A special vocational programme to promote pig rearing has come as a boon for the landless agricultural workers belonging to the Irula community living on the interior and isolated hamlets in Pachamalai.
Migration of people belonging to the Scheduled Tribes and Irula community has been a major challenge leading to various socio-economic problems. The programme being implemented under the Integrated Tribal Development Programme of the National Bank for Agricultural and Rural Development seeks to check this trend.
These agricultural workers, till a couple of years ago, relied on the farm work available in Kerala. But due to the implementation of the Integrated Tribal Development Programme a couple of years ago, migration has come down.
Thuravathy, one of the women beneficiaries near Top Sengattupatti, says she was given three female and one male pigs so that she could eke out a livelihood without any economic setback.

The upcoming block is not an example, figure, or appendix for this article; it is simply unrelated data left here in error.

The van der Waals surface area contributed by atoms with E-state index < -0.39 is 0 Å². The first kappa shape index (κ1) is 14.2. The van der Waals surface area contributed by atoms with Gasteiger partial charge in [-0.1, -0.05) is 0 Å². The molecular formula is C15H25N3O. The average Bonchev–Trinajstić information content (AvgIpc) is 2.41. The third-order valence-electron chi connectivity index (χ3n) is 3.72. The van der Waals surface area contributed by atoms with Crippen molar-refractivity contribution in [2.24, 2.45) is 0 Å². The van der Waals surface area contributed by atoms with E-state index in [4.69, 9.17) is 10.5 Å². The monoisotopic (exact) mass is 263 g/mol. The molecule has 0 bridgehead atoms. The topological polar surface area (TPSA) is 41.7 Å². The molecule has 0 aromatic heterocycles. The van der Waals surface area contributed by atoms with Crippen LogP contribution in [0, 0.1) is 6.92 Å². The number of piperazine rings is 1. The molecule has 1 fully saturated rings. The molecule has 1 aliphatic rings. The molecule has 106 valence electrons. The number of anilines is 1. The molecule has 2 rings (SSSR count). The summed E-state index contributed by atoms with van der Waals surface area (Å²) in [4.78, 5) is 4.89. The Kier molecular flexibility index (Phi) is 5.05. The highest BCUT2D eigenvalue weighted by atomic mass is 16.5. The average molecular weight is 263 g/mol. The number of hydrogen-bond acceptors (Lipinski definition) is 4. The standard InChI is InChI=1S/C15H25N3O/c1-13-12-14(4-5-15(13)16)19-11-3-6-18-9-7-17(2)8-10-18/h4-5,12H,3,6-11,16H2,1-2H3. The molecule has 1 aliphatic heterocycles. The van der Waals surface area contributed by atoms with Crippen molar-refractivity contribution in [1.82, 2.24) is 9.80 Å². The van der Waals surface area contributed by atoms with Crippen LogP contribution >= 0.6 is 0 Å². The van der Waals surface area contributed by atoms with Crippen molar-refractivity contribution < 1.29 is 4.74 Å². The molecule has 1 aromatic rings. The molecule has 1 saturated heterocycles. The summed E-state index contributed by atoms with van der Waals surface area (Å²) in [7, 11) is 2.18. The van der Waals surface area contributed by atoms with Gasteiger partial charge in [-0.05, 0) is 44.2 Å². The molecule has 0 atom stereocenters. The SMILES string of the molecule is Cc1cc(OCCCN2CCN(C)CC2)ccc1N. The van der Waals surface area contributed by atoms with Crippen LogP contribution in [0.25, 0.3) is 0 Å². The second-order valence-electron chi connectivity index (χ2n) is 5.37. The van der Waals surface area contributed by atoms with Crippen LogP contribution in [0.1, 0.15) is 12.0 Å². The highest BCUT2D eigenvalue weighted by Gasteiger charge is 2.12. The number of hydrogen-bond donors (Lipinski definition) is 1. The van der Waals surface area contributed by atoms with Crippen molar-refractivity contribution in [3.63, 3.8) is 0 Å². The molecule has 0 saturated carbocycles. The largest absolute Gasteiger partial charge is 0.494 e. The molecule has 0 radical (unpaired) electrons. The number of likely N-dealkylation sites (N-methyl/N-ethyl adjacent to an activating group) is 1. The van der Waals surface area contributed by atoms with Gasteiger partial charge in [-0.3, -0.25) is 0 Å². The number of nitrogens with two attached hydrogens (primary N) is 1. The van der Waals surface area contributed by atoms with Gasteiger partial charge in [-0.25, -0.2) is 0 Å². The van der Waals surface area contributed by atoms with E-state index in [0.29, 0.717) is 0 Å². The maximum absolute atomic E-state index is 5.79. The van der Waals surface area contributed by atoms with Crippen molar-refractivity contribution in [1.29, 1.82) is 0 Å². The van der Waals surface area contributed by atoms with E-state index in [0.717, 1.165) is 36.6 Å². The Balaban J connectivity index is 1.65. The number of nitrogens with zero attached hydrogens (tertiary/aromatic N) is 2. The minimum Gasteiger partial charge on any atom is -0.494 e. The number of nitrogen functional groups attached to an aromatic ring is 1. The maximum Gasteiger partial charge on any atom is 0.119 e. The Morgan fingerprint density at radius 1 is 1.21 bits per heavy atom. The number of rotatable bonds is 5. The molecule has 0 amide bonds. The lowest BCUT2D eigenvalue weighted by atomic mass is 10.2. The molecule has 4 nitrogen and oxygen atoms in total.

“It is only after I got these pigs that I could admit my son R. Rajkumar into a nearby school,” she says, indicating that due to exodus, she could not admit her son into any school in Kerala.
Possessing pigs is a matter of pride for the people belonging to these communities in the Pachamalai hills. “People present pigs as their family gift during domestic festivals or community gathering,” says S. Suresh Kumar, Assistant General Manager, National Bank for Agriculture and Rural Development.
The hills is spread over two revenue districts of Tiruchi and Salem and the programme is being implemented simultaneously in both the districts.
As many as 41 beneficiaries — 25 in the Tiruchi district and 16 in the Salem district — have been identified under the scheme for rearing pigs. Free feed is also supplied for ensuring proper rearing of pigs, says Mr. Kumar.